I develop three models that are designed to aid in the analysis of environments in which agents i) benefit from interacting with others, and ii) optimally choose their characteristics mindful of the fact that such choices will influence the quality of interaction that they can expect. Of central interest is the ways in which a concern for interaction affects the efficiency with which agents choose their characteristics. The first two models contrast with previous work in that each agents' relevant characteristics are both unobserved and endogenously determined. The first model provides an explanation for credentialism in the labour market, and demonstrates how a concern for interaction can lead to over-investment in the relevant characteristic. The second model is motivated by human capital development in the presence of peer effects, and demonstrates how a concern for interaction can exacerbate an inherent under-investment problem. The third model retains the feature of unobserved characteristics, and contrasts with previous work by embedding frictions in the process by which agents compete for partners. The model is set in a labour market and demonstrates that outcomes of interest (equilibrium matching patterns, income, inequality and welfare) are generally not monotonic in the level of frictions.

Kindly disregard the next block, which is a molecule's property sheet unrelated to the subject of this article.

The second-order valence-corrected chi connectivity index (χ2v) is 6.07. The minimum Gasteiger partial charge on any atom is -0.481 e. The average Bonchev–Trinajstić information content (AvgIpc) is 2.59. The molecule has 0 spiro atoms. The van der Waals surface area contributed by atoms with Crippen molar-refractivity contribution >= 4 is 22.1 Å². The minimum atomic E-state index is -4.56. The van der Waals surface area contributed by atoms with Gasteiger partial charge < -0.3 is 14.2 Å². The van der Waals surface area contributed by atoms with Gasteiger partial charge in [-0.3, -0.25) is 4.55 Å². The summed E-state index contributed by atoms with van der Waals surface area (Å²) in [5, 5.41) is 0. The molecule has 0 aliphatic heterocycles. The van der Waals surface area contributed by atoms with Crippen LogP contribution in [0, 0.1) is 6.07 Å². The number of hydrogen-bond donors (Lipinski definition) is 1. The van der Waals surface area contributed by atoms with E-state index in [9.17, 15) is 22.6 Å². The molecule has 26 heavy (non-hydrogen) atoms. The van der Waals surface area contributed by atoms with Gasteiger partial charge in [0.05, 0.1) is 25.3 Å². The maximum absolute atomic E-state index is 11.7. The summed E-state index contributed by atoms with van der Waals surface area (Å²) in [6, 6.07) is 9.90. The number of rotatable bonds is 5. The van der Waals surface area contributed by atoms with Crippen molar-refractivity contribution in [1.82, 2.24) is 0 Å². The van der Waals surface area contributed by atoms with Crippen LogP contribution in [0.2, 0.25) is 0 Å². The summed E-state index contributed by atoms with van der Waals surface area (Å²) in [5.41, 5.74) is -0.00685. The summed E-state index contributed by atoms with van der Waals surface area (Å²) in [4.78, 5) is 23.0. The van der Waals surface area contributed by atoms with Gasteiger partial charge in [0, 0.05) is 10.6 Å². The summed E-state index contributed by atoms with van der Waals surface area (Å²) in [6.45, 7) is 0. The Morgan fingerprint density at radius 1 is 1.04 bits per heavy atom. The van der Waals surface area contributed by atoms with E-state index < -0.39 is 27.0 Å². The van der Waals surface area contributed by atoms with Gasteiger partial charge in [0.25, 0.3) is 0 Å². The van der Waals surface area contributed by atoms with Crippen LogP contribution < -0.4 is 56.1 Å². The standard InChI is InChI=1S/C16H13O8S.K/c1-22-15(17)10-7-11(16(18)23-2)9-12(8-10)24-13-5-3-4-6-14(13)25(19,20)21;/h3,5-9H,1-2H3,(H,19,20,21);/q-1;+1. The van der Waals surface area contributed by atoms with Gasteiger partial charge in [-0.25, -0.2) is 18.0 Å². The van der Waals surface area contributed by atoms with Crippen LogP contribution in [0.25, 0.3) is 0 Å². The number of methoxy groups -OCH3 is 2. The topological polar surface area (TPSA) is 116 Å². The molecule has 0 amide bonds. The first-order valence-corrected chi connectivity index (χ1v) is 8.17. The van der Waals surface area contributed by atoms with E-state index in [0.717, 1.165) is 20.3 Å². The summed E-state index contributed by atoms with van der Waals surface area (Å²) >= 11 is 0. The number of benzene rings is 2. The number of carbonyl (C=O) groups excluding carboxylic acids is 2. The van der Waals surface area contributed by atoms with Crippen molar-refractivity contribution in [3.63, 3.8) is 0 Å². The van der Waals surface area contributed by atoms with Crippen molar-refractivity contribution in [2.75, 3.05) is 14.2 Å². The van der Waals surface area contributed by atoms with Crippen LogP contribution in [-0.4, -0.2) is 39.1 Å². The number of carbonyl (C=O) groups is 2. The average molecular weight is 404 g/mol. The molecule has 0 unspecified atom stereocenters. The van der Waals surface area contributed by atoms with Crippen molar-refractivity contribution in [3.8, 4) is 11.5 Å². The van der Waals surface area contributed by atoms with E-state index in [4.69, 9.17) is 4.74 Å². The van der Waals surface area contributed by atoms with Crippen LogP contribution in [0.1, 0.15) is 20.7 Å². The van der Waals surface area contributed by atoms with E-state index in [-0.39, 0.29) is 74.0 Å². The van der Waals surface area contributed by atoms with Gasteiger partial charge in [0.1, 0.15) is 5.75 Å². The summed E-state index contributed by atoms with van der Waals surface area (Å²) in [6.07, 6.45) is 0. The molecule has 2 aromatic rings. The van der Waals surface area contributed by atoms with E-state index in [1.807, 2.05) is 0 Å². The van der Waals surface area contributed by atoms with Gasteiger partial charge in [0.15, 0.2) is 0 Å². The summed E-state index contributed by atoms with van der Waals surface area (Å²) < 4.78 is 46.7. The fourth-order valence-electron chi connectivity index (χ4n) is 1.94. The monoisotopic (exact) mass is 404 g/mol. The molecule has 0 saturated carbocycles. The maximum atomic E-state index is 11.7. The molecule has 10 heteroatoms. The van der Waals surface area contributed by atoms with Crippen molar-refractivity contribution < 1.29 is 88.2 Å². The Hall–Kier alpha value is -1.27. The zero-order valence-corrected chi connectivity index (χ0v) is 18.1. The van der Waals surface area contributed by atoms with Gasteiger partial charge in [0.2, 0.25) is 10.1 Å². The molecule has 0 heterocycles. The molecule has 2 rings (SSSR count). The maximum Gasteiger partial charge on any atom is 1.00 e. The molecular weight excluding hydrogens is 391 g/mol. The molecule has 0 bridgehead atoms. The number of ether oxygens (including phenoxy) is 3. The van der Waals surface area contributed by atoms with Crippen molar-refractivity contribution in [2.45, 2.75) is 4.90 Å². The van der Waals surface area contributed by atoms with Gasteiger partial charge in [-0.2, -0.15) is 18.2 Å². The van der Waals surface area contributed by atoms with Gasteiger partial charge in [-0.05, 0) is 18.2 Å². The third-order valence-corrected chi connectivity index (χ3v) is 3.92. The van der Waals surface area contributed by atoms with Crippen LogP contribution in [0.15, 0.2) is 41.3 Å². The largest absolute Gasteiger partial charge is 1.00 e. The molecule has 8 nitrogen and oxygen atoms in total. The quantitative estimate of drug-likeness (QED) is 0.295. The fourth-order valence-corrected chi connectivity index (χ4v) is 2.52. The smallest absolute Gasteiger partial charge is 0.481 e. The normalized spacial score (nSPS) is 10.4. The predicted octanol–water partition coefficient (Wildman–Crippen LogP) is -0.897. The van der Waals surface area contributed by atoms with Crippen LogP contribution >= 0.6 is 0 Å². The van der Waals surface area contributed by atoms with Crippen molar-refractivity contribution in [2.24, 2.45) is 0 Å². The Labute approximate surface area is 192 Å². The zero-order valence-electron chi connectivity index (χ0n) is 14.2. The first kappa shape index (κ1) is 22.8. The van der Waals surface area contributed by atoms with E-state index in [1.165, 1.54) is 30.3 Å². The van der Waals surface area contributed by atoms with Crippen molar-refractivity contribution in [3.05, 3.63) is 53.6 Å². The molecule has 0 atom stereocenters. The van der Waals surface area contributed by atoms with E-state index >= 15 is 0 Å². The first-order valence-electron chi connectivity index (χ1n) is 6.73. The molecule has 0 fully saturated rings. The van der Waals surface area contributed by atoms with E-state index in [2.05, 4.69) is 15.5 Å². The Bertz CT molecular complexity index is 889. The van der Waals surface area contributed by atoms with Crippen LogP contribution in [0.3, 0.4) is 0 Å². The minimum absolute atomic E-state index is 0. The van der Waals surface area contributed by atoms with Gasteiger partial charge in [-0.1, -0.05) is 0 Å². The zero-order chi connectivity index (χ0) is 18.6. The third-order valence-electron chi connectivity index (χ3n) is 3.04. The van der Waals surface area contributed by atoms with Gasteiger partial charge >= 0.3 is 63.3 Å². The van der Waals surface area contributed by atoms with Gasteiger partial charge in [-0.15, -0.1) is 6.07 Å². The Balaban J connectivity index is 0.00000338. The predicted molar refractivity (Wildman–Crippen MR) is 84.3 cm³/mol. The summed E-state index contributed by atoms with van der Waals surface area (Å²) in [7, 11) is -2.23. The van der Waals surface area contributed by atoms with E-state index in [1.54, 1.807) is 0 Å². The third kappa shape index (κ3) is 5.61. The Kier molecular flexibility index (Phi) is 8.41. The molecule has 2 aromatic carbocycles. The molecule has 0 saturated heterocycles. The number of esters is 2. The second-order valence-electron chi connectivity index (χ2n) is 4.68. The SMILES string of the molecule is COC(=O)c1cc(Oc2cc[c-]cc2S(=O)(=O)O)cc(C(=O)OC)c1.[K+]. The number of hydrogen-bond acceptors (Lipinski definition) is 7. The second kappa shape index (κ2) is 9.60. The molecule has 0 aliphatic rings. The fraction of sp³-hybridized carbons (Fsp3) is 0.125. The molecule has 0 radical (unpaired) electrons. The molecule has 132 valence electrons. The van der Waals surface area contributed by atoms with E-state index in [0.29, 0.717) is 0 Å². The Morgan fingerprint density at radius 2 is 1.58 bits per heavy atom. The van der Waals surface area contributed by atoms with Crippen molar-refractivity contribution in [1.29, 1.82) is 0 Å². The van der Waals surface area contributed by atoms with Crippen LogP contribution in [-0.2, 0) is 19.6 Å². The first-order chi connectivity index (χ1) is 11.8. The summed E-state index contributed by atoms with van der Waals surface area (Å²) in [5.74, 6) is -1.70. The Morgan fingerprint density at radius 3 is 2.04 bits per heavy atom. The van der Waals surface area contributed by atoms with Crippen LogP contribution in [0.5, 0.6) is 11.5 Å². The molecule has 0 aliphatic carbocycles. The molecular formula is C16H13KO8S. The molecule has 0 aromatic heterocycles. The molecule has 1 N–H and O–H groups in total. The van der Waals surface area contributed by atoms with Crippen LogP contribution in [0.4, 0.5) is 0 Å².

|Publisher||University of British Columbia|
|Source Sets||Library and Archives Canada ETDs Repository / Centre d'archives des thèses électroniques de Bibliothèque et Archives Canada|
|Type||Electronic Thesis or Dissertation|
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